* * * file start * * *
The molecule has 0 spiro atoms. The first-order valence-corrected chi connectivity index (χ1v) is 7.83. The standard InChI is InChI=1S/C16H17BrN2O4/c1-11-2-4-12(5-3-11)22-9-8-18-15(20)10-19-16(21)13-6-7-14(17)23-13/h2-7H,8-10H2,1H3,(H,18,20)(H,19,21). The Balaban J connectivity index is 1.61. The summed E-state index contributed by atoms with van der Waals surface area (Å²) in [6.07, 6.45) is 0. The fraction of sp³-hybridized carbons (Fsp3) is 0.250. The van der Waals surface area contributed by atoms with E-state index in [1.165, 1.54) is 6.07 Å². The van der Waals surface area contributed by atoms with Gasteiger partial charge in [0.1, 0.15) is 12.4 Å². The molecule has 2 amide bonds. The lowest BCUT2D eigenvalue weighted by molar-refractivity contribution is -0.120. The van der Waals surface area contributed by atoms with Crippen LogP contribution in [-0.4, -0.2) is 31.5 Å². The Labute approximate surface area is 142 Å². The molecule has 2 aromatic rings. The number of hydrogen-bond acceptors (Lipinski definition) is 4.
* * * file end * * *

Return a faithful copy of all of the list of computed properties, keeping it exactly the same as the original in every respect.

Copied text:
The molecule has 0 spiro atoms. The first-order valence-corrected chi connectivity index (χ1v) is 7.83. The standard InChI is InChI=1S/C16H17BrN2O4/c1-11-2-4-12(5-3-11)22-9-8-18-15(20)10-19-16(21)13-6-7-14(17)23-13/h2-7H,8-10H2,1H3,(H,18,20)(H,19,21). The Balaban J connectivity index is 1.61. The summed E-state index contributed by atoms with van der Waals surface area (Å²) in [6.07, 6.45) is 0. The fraction of sp³-hybridized carbons (Fsp3) is 0.250. The van der Waals surface area contributed by atoms with E-state index in [1.165, 1.54) is 6.07 Å². The van der Waals surface area contributed by atoms with Gasteiger partial charge in [0.1, 0.15) is 12.4 Å². The molecule has 2 amide bonds. The lowest BCUT2D eigenvalue weighted by molar-refractivity contribution is -0.120. The van der Waals surface area contributed by atoms with Crippen LogP contribution in [-0.4, -0.2) is 31.5 Å². The Labute approximate surface area is 142 Å². The molecule has 2 aromatic rings. The number of hydrogen-bond acceptors (Lipinski definition) is 4.